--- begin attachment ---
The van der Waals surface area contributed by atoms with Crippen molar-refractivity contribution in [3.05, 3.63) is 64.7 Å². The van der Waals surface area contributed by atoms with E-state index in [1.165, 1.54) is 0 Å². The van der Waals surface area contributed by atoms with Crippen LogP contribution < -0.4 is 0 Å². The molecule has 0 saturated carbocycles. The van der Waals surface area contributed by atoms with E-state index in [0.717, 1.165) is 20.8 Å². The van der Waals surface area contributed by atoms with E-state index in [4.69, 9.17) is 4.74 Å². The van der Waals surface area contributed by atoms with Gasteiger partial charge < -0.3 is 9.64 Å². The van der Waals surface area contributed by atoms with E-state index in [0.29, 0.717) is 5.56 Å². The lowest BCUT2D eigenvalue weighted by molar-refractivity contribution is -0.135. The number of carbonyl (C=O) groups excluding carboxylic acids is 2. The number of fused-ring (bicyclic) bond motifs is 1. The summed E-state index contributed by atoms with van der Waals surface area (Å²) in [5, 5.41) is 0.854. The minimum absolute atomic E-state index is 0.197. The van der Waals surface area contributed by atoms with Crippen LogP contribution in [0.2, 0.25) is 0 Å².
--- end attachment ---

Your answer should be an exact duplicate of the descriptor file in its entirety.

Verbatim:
The van der Waals surface area contributed by atoms with Crippen molar-refractivity contribution in [3.05, 3.63) is 64.7 Å². The van der Waals surface area contributed by atoms with E-state index in [1.165, 1.54) is 0 Å². The van der Waals surface area contributed by atoms with Crippen LogP contribution < -0.4 is 0 Å². The molecule has 0 saturated carbocycles. The van der Waals surface area contributed by atoms with E-state index in [0.717, 1.165) is 20.8 Å². The van der Waals surface area contributed by atoms with E-state index in [4.69, 9.17) is 4.74 Å². The van der Waals surface area contributed by atoms with Gasteiger partial charge < -0.3 is 9.64 Å². The van der Waals surface area contributed by atoms with E-state index in [0.29, 0.717) is 5.56 Å². The lowest BCUT2D eigenvalue weighted by molar-refractivity contribution is -0.135. The number of carbonyl (C=O) groups excluding carboxylic acids is 2. The number of fused-ring (bicyclic) bond motifs is 1. The summed E-state index contributed by atoms with van der Waals surface area (Å²) in [5, 5.41) is 0.854. The minimum absolute atomic E-state index is 0.197. The van der Waals surface area contributed by atoms with Crippen LogP contribution in [0.2, 0.25) is 0 Å².